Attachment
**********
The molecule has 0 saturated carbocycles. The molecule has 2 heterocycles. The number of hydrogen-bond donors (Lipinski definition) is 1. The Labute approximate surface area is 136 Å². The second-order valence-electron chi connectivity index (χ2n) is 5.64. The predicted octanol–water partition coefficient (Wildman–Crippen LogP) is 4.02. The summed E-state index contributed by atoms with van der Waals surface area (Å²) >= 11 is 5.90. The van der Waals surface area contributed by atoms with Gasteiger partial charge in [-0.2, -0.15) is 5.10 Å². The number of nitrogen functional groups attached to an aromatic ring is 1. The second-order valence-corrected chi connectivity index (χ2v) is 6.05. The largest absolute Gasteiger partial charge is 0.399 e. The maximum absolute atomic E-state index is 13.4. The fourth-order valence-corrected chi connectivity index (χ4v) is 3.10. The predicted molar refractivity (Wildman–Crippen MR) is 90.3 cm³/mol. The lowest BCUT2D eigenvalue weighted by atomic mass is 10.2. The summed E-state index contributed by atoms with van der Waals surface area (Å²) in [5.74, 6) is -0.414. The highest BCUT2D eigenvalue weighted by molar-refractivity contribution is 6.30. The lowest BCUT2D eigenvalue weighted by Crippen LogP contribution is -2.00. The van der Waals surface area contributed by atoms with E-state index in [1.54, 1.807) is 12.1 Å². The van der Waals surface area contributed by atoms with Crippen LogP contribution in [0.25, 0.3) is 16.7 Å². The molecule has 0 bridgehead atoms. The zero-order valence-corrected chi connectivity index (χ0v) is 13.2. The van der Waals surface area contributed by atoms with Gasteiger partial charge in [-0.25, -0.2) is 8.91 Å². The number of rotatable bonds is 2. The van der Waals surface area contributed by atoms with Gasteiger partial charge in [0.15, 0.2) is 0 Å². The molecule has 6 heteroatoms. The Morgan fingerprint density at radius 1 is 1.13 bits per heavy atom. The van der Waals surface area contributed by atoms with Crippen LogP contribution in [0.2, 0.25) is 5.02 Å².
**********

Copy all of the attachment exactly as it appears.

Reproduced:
The molecule has 0 saturated carbocycles. The molecule has 2 heterocycles. The number of hydrogen-bond donors (Lipinski definition) is 1. The Labute approximate surface area is 136 Å². The second-order valence-electron chi connectivity index (χ2n) is 5.64. The predicted octanol–water partition coefficient (Wildman–Crippen LogP) is 4.02. The summed E-state index contributed by atoms with van der Waals surface area (Å²) >= 11 is 5.90. The van der Waals surface area contributed by atoms with Gasteiger partial charge in [-0.2, -0.15) is 5.10 Å². The number of nitrogen functional groups attached to an aromatic ring is 1. The second-order valence-corrected chi connectivity index (χ2v) is 6.05. The largest absolute Gasteiger partial charge is 0.399 e. The maximum absolute atomic E-state index is 13.4. The fourth-order valence-corrected chi connectivity index (χ4v) is 3.10. The predicted molar refractivity (Wildman–Crippen MR) is 90.3 cm³/mol. The lowest BCUT2D eigenvalue weighted by atomic mass is 10.2. The summed E-state index contributed by atoms with van der Waals surface area (Å²) in [5.74, 6) is -0.414. The highest BCUT2D eigenvalue weighted by molar-refractivity contribution is 6.30. The lowest BCUT2D eigenvalue weighted by Crippen LogP contribution is -2.00. The van der Waals surface area contributed by atoms with E-state index in [1.54, 1.807) is 12.1 Å². The van der Waals surface area contributed by atoms with Crippen LogP contribution in [0.25, 0.3) is 16.7 Å². The molecule has 0 bridgehead atoms. The zero-order valence-corrected chi connectivity index (χ0v) is 13.2. The van der Waals surface area contributed by atoms with Gasteiger partial charge in [-0.25, -0.2) is 8.91 Å². The number of rotatable bonds is 2. The van der Waals surface area contributed by atoms with Gasteiger partial charge in [0.15, 0.2) is 0 Å². The molecule has 6 heteroatoms. The Morgan fingerprint density at radius 1 is 1.13 bits per heavy atom. The van der Waals surface area contributed by atoms with Crippen LogP contribution in [0.2, 0.25) is 5.02 Å².